The Campaign for Capacity

5 elements of a healthy nonprofit graphicMore and more voices from within philanthropy are arguing that funders need to stop directing the specific uses of their funds and provide general operating grants. Despite studies that show this to be the most effective type of funding, the percentage of general operating grants has been stagnant for the last 10 years.

The narrow channels for money into our sector cause nonprofits to be underfunding administrative and fundraising staff and infrastructure (finance and HR systems, technology, databases, etc.).

General operating grants allow organizations to build organizational capacity and program effectiveness by improving administrative processes that are essential to program success. Nowhere is the capacity conundrum clearer than with evaluation. Funders increasingly expect organizations to have complex data analysis and impact metrics to demonstrate their effectiveness. However, they are often unwilling to provide funding for the administrative staff, evaluation consultants, databases, and infographics needed for robust reporting.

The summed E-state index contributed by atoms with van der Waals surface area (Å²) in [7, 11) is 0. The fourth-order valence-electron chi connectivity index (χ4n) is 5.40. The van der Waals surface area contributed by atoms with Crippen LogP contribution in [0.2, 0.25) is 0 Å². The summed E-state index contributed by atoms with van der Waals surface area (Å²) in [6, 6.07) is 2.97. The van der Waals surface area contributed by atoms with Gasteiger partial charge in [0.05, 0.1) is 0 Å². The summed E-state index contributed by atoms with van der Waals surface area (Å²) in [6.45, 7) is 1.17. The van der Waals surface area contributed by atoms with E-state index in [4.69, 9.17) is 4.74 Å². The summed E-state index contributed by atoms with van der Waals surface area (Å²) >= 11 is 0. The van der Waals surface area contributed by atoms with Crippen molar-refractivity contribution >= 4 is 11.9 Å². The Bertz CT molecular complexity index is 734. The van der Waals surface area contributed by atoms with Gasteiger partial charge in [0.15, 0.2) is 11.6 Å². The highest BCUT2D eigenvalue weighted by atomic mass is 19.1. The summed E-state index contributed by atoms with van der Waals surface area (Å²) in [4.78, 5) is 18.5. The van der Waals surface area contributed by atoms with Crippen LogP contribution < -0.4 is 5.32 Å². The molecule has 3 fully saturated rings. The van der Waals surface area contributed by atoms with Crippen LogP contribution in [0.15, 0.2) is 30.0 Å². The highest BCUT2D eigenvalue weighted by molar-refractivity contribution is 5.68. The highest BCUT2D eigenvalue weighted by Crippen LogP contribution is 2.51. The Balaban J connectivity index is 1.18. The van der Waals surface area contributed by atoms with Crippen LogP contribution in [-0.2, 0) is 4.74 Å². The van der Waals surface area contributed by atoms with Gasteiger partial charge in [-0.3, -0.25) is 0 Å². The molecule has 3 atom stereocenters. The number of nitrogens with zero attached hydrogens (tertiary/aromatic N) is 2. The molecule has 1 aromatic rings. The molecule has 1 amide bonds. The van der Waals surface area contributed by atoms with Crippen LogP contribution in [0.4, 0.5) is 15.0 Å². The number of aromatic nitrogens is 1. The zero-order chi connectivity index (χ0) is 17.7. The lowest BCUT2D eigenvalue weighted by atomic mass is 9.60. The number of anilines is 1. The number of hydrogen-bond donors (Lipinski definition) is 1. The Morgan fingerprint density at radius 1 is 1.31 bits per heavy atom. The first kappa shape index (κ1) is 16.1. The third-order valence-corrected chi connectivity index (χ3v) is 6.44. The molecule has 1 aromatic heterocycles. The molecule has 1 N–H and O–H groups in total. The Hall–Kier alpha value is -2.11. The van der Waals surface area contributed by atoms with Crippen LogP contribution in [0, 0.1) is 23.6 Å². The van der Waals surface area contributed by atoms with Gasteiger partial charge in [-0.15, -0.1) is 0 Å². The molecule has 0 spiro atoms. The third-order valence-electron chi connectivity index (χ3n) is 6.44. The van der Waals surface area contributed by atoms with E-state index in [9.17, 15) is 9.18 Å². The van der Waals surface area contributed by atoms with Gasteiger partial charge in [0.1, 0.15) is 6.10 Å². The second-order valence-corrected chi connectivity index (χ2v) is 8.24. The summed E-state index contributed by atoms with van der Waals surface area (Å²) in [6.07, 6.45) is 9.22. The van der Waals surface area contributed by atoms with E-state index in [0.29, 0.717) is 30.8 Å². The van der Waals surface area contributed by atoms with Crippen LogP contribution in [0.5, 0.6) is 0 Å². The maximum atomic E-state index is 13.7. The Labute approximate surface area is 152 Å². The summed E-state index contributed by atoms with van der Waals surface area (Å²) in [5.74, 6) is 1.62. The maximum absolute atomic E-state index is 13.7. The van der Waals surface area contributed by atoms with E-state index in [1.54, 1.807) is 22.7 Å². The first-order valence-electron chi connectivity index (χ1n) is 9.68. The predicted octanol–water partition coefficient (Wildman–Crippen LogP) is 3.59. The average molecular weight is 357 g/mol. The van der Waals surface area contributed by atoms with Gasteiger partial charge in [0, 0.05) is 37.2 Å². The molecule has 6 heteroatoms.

Read what Washington’s own Paul Shoemaker of Social Venture Partners and Inside Philanthropy have to say about this problem.

We are making progress. The federal government is now requiring pass-through entities receiving federal funding and all federal agencies to reimburse nonprofits for some or all of their indirect costs, like administrative personnel. Washington Nonprofits tells you how to take advantage of this change.

What can you do to obtain more general operating support or support for indirect costs?

For other strategies read “Six Ways to Fund Admin and Overhead Costs” and check out this list of resources from Grant Space.